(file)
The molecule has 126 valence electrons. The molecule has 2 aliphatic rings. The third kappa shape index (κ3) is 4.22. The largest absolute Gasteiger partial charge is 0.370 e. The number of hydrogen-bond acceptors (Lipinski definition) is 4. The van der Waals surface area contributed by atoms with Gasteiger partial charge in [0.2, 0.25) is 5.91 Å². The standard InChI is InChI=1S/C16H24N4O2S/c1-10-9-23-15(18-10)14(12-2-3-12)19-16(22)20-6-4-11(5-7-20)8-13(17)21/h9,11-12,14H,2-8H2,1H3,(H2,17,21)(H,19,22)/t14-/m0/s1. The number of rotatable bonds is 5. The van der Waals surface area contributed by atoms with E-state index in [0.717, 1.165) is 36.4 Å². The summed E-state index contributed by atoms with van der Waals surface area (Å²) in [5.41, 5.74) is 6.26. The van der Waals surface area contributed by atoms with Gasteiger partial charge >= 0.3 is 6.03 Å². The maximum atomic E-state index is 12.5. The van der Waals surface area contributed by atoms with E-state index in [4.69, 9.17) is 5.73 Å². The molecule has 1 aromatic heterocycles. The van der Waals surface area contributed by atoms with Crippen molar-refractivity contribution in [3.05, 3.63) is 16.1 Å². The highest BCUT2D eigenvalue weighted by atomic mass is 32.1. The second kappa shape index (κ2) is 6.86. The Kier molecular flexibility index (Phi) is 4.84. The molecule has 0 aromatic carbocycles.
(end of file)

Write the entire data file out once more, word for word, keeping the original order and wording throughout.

The molecule has 126 valence electrons. The molecule has 2 aliphatic rings. The third kappa shape index (κ3) is 4.22. The largest absolute Gasteiger partial charge is 0.370 e. The number of hydrogen-bond acceptors (Lipinski definition) is 4. The van der Waals surface area contributed by atoms with Gasteiger partial charge in [0.2, 0.25) is 5.91 Å². The standard InChI is InChI=1S/C16H24N4O2S/c1-10-9-23-15(18-10)14(12-2-3-12)19-16(22)20-6-4-11(5-7-20)8-13(17)21/h9,11-12,14H,2-8H2,1H3,(H2,17,21)(H,19,22)/t14-/m0/s1. The number of rotatable bonds is 5. The van der Waals surface area contributed by atoms with E-state index in [0.717, 1.165) is 36.4 Å². The summed E-state index contributed by atoms with van der Waals surface area (Å²) in [5.41, 5.74) is 6.26. The van der Waals surface area contributed by atoms with Gasteiger partial charge >= 0.3 is 6.03 Å². The maximum atomic E-state index is 12.5. The van der Waals surface area contributed by atoms with E-state index in [4.69, 9.17) is 5.73 Å². The molecule has 1 aromatic heterocycles. The van der Waals surface area contributed by atoms with Crippen molar-refractivity contribution in [3.05, 3.63) is 16.1 Å². The highest BCUT2D eigenvalue weighted by atomic mass is 32.1. The second kappa shape index (κ2) is 6.86. The Kier molecular flexibility index (Phi) is 4.84. The molecule has 0 aromatic carbocycles.